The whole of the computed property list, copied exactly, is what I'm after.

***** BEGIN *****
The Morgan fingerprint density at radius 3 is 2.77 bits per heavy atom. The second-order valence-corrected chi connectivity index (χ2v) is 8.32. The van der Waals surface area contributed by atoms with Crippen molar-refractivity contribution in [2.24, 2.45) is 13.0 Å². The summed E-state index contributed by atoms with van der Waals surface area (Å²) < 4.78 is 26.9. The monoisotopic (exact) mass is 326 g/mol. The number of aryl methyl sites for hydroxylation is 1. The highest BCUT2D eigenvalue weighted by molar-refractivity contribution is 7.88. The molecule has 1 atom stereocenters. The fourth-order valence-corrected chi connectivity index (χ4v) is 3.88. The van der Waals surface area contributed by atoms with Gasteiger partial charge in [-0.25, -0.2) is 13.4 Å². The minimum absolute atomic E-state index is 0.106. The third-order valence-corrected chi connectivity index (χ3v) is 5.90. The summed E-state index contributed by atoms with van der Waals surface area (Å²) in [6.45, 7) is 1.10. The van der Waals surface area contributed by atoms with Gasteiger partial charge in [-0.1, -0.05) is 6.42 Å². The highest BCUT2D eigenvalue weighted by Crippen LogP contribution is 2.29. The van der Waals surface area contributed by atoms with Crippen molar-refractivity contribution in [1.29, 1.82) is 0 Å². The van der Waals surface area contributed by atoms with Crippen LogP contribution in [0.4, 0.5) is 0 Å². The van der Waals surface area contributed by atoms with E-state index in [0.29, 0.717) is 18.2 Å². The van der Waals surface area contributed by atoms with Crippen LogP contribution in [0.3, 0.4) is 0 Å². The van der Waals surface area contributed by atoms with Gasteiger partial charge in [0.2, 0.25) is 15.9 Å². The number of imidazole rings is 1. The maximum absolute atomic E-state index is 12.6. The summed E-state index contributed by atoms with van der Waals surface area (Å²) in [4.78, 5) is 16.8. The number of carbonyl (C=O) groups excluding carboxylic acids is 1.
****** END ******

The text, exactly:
The Morgan fingerprint density at radius 3 is 2.77 bits per heavy atom. The second-order valence-corrected chi connectivity index (χ2v) is 8.32. The van der Waals surface area contributed by atoms with Crippen molar-refractivity contribution in [2.24, 2.45) is 13.0 Å². The summed E-state index contributed by atoms with van der Waals surface area (Å²) < 4.78 is 26.9. The monoisotopic (exact) mass is 326 g/mol. The number of aryl methyl sites for hydroxylation is 1. The highest BCUT2D eigenvalue weighted by molar-refractivity contribution is 7.88. The molecule has 1 atom stereocenters. The fourth-order valence-corrected chi connectivity index (χ4v) is 3.88. The van der Waals surface area contributed by atoms with Gasteiger partial charge in [-0.25, -0.2) is 13.4 Å². The minimum absolute atomic E-state index is 0.106. The third-order valence-corrected chi connectivity index (χ3v) is 5.90. The summed E-state index contributed by atoms with van der Waals surface area (Å²) in [6.45, 7) is 1.10. The van der Waals surface area contributed by atoms with Gasteiger partial charge in [-0.1, -0.05) is 6.42 Å². The highest BCUT2D eigenvalue weighted by Crippen LogP contribution is 2.29. The van der Waals surface area contributed by atoms with Crippen molar-refractivity contribution in [1.29, 1.82) is 0 Å². The van der Waals surface area contributed by atoms with Crippen LogP contribution in [0.4, 0.5) is 0 Å². The van der Waals surface area contributed by atoms with E-state index in [0.29, 0.717) is 18.2 Å². The van der Waals surface area contributed by atoms with Crippen LogP contribution in [0.3, 0.4) is 0 Å². The van der Waals surface area contributed by atoms with Gasteiger partial charge in [0.2, 0.25) is 15.9 Å². The number of imidazole rings is 1. The maximum absolute atomic E-state index is 12.6. The summed E-state index contributed by atoms with van der Waals surface area (Å²) in [4.78, 5) is 16.8. The number of carbonyl (C=O) groups excluding carboxylic acids is 1.